There is a lot to know about choosing a stereo system in which each component is well-matched to the others in the chain, as well as matching both the room and your listening preferences. What follows is a brief introduction to get you pointed in the right direction.
When selecting a new high performance stereo system, we usually suggest that you start with the speakers. Speaker preference is highly individual. No speaker is perfect in all respects for all rooms, no matter how expensive or how good?/font>and different speakers excel in different performance areas. By thinking about your priorities, you can choose the speaker that performs best in the areas most important to you. You might consider:
When choosing a speaker, we suggest that you do your speaker auditioning in an acoustically neutral room, such as we have in our Waltham listening facility. In-home listening evaluations can be very helpful too, particularly if you have either a good sounding room or a room that you won't be changing for a while. If you might be moving or improving the room, be careful that you don't choose a speaker which minimizes the problems in your room, rather than maximizes the speaker's potential梐s you might regret your choice later.
With the speakers chosen, you can next turn your attention to matching a power amplifier to them. The type of music that you listen to, how loud you listen, the distance from you to the speakers, and the size of the room will influence the power requirement that the speaker will impose on the amplifier. For many situations, 50 to 100 watts / channel (RMS, 8 ohms, both channels driven, low distortion) will suffice?/font>although often larger, more expensive amplifiers may have more heft, control, and refinement to the sound. When comparing them, you may find that amplifiers sound remarkably different from each other. Often the matching preamplifier from the same manufacturer will complement the power amplifier best.
And of course, you might choose an integrated amplifier that combines a power amplifier and a preamplifier in a single chassis. At lower price levels, a high-end integrated amplifier may provide the best sound because of the cost efficiencies of combining the enclosure, power supply, and so forth. However, you may find it somewhat more difficult to upgrade your system later with an integrated amp. And beyond a certain point separates are the preferred way to go.
Next, consider your source components. Most music lovers today own a high-quality CD player, as many new recordings are available only on CD. However, many wonderful old recordings (and even some new ones) are available only on LP. We suggest that you buy sources for whatever recordings you love to listen to.
You may wish to consider other sources such as a high resolution music server coupled with an outboard D-A converter. You should know that currently there are only a limited number of high resolution titles and it may be awhile before there is any real library of high resolution recordings available. However all of your present library of CD's and DVD-A's can be ported to a high resolution music server so it is a viable option for many people at this time.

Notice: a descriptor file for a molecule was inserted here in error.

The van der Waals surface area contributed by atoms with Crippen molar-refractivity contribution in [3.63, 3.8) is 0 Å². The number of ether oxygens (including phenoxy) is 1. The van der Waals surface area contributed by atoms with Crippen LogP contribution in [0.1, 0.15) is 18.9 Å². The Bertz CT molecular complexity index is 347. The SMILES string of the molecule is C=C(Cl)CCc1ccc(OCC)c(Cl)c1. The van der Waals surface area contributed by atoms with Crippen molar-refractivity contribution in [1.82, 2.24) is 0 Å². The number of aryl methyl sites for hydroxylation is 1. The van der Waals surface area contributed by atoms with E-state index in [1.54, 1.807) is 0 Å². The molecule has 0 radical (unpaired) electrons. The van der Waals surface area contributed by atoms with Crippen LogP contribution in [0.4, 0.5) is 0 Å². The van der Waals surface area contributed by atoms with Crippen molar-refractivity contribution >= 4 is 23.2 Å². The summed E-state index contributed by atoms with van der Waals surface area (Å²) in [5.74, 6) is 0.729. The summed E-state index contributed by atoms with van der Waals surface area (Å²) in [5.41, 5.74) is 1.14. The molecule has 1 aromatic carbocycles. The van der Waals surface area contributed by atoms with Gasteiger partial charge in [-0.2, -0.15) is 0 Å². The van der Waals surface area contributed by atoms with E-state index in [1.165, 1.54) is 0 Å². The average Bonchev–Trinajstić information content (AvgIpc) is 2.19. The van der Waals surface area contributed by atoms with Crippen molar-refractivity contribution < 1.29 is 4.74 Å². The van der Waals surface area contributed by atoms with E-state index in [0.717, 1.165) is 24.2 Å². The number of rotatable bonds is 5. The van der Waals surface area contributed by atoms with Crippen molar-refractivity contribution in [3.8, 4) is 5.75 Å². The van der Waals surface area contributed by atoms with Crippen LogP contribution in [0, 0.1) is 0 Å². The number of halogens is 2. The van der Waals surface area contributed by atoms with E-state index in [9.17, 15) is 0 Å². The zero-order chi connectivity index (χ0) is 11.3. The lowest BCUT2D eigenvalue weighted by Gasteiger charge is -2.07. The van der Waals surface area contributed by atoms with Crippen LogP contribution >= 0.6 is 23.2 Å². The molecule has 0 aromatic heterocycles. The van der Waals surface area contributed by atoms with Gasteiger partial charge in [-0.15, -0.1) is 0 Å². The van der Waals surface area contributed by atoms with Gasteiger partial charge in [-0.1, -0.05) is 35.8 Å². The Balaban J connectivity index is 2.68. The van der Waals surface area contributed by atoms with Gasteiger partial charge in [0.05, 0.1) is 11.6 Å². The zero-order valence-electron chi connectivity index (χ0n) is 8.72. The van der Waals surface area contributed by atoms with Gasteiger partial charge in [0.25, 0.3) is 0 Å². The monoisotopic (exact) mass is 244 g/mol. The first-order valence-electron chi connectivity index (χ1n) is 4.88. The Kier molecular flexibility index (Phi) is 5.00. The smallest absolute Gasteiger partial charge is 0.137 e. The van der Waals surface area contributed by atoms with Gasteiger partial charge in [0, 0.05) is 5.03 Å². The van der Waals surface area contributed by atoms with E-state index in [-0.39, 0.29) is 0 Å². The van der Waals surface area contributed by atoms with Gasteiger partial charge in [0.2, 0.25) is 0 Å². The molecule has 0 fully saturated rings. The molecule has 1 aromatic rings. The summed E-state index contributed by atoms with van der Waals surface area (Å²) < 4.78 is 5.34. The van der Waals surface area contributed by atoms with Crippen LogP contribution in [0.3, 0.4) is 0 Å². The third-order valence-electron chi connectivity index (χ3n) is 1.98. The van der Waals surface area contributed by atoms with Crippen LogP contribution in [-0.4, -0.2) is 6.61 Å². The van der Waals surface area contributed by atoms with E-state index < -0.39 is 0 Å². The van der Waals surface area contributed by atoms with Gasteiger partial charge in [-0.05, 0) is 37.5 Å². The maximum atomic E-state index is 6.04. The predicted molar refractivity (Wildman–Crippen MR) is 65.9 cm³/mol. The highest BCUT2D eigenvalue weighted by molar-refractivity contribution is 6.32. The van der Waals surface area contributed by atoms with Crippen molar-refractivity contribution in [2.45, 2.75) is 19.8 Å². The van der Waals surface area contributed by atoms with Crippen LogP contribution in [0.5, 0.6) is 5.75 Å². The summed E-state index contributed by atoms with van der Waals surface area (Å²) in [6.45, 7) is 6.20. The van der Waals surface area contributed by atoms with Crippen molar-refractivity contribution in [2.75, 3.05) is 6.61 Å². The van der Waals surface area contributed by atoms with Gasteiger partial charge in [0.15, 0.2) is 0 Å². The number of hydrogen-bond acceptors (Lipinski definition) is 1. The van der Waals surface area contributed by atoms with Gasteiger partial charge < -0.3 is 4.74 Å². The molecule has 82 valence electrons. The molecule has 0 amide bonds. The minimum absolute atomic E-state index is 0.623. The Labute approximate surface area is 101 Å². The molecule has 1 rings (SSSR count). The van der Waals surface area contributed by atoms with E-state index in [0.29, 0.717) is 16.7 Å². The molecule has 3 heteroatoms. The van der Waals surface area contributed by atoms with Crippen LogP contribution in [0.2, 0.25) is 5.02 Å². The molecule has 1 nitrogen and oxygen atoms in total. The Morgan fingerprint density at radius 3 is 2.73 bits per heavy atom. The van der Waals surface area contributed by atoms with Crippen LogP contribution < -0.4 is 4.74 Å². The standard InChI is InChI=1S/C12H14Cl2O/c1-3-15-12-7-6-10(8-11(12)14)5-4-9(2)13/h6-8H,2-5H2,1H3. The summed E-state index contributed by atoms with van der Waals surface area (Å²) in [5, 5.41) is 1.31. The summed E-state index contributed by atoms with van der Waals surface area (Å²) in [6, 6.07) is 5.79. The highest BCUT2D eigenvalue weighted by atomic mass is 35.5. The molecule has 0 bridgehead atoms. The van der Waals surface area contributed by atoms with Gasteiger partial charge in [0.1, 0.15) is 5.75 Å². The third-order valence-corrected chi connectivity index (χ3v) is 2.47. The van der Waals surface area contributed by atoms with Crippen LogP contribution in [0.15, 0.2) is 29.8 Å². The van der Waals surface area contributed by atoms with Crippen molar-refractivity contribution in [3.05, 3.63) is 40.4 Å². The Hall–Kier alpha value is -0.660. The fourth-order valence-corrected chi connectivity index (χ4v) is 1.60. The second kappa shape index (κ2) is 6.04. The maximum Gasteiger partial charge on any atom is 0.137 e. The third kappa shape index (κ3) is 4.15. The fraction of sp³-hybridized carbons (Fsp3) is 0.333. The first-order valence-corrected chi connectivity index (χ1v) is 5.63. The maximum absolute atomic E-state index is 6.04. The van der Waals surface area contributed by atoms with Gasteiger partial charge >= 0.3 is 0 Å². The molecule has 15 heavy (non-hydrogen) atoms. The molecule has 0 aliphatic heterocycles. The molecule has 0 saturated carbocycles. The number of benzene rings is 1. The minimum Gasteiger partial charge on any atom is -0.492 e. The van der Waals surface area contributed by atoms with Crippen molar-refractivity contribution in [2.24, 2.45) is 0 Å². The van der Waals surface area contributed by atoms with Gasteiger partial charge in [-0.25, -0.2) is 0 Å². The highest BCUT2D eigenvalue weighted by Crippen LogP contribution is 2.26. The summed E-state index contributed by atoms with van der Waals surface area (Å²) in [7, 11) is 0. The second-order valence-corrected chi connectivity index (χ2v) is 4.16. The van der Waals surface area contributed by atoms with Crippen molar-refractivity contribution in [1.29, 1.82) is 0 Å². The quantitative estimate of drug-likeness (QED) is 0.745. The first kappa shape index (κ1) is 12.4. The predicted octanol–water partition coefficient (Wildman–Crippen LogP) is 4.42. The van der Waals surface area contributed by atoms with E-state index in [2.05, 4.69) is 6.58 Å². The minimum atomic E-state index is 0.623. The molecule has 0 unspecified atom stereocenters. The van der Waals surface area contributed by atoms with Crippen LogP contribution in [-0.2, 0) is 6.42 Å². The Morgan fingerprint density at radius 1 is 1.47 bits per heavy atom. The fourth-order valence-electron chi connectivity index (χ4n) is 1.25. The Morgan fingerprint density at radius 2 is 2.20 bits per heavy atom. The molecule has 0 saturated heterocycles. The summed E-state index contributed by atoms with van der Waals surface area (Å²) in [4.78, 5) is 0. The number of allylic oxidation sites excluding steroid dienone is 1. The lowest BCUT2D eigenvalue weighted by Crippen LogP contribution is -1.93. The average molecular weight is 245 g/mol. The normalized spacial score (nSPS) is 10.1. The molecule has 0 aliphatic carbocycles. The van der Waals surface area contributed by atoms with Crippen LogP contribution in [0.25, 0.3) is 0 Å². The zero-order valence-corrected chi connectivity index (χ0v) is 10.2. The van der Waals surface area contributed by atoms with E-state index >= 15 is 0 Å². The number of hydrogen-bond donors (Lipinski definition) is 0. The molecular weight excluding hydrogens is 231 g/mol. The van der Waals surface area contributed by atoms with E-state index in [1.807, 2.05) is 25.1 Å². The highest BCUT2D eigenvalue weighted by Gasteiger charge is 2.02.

You may also wish to integrate your desktop or laptop computer as a source. This can be accomplished by using the DAC of your existing CD player (if it has an input) or one of the fine DAC's designed with this in mind such as the Alpha DAC from Berkeley Audio Design or the Linn DS.
Another potential source is an SACD player, which are available for either stereo or surround music systems. SACD is viable as a niche format, but will only ever have a limited number of recordings available. However we can recommend an SACD player if you are comfortable with the array of titles already available?/font>and of course more titles may continue to be released but the selection will still be limited.
Your system will need cabling to connect the components together. Cables influence the final sound of your system, often to a surprising degree. We suggest that you choose your cables to complement the sonics of the rest of your components. The best-matched cables may make the difference between good performance and stunning performance. With our familiarity with the products that we carry, we can recommend well-matched cables to simplify your search. Even if your system contains components that we don't sell, we might have experience with your components and be able to help.
Your system will need a home?/font>an audio stand of some sort. The furniture must accommodate the width, depth, and height of each of your components and perhaps possible future additions. Some components require open space around them (or forced air ventilation) to keep cool. Overheating will shorten the life of your components. Also, some components can benefit from a stable, anti-resonate surface thus allowing them to function optimally. Turntables and tube equipment are usually quite sensitive to mechanical vibration, however you may find sensitivity in CD transports and solid state electronics as well. Some types of audio furniture incorporate extensive anti-vibrational design elements.
And last, the acoustics of your listening room will strongly influence your system's performance. Think of the air in the room as the final interconnect between the speakers and your ears. To get the best possible sound, you'll need acoustic room treatment. We can even help you build a dedicated listening room, if you'd like.
Whether you are searching for a new system or upgrading an existing system, our suggestion is to carefully consider what you would like to achieve and then to talk to us. No matter how much expertise you have, or don't have, we can be of great assistance to you in assembling the system of your dreams!
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